Angel’s Landing – If you know anything about Zion National Park, it’s probably that Angel’s Landing is the most popular, most famous hike in the park. You’ve undoubtedly seen pictures of the hike – that famous chain section – and the views from the top on social media. And it’s all for good reason. While Angel’s Landing is a very strenuous hike, it’s well worth the effort to make it to the top. We promise you’ll never forget it. The trail is 5.5 miles roundtrip, with large, steep elevation changes. There are intense drop-offs along the hike, so don’t attempt it with children or with those who are afraid of heights.

Emerald Pools – If you’re looking for something a little more low-key, then maybe just hang out on the Emerald Pools trail. The first pool, Lower Emerald Pool, is easily accessed on a paved path, making it perfect for kids, wheelchairs, and strollers. Plus, it’s got a waterfall. Middle and Upper Emerald Pools are a moderate hike up the hill. It’s only one mile roundtrip to the Upper Pool. The cool, green, shaded trail makes for an excellent summertime hike.

The Narrows – The Narrows is, as the name implies, the narrowest canyon in the park. It’s a fun, dramatic, and very wet, hike. For most of the trail you’ll be hiking in the Virgin River. If you start at the Temple of Sinawava (where most people do) you can hike along the Riverside Walk for about a mile before you’ll have to hop in the water. Since there is some variation in the manner in which you can hike the Narrows, we suggest you look at this page here on the official Zion site.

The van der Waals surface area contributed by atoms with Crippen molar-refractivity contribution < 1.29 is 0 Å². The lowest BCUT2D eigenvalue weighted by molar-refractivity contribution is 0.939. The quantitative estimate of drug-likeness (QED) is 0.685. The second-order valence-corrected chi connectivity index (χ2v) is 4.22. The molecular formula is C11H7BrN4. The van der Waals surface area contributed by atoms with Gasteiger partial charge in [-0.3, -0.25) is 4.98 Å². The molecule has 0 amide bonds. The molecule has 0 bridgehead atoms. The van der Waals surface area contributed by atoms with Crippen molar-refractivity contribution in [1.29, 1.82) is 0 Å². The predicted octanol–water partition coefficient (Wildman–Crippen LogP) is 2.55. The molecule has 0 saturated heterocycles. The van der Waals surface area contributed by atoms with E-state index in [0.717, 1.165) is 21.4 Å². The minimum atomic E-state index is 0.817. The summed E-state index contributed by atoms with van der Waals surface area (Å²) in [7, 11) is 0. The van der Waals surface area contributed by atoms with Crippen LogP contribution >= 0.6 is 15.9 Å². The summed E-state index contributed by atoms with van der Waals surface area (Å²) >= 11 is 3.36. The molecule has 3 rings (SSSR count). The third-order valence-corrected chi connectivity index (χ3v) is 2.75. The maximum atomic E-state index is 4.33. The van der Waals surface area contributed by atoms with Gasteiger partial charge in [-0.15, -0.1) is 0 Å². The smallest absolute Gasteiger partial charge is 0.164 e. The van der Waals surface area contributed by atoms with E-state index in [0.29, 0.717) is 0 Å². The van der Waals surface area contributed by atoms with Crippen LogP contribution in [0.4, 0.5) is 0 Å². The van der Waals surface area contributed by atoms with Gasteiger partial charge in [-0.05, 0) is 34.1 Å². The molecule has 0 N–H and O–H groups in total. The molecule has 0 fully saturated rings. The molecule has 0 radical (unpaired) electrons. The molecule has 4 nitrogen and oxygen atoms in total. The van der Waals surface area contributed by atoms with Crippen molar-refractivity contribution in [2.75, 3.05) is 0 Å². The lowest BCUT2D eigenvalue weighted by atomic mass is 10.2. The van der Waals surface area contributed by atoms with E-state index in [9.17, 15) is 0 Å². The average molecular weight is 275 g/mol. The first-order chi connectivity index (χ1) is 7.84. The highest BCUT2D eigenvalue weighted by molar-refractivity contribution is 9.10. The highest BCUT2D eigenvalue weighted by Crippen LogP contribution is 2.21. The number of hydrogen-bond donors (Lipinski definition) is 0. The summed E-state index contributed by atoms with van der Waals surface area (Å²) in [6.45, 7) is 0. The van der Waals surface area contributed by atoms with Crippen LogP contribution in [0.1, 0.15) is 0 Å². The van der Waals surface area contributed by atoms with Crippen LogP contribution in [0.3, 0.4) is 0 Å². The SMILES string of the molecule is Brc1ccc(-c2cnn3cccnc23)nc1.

Red sandstone monoliths at dusk

Photo by Andy Wang via unsplash.com

Beyond Zion Canyon

Zion Canyon is amazing, but as with most national parks, there is always more to explore. In particular there are two other sections of Zion that are worth mentioning: Checkerboard Mesa and Kolob Canyon.

Checkerboard Mesa is the area to the eastern section of the park. You can access it via the famous Zion-Mount Carmel Tunnel. This tunnel is an impressive engineering achievement, especially considering it was built in the 1920s. At the time of completion, it was the most expensive road in America. On the other side of the tunnel is Checkerboard Mesa. There are lots of place to stop, and stretch, and look around this sandstone wonderland.

Kolob Canyon is the second area of Zion that we highly recommend. This section wasn’t part of the original park, but was annexed years later. It’s a red sandstone canyon with huge, rising monoliths. A scenic drive will take you to the top of the canyon. There’s some really fantastic hikes in Kolob Canyon too. We can’t recommend this section of Zion enough.

A view of Zion Canyon

Photo by Greg Rakozy via unsplash.com

Park Details

To enter Zion National Park, you’ll need to pay the park entry fee of $35 per vehicle. This gives you access to the park for a week. Other options, including annual passes, are available. See your options here.

There are three campgrounds in Zion where you can stay. The South Campground, Watchman Campground and Lava Point Campground. Lava Point is a primitive campsite about thirty minutes from the entrance to Zion proper. It’s first-come, first-serve. South and Watchman campgrounds, on the other hand, are fully developed, and must be reserved ahead of time at recreation.gov. Prices start at $20/night.

Zion does have one other accommodation option, which none of the other national parks in Utah have – a lodge that operates inside the boundaries of the park. Zion Lodge was built and managed by the National Park Service for many years, but has since been privatized. You can check out the Zion Lodge here.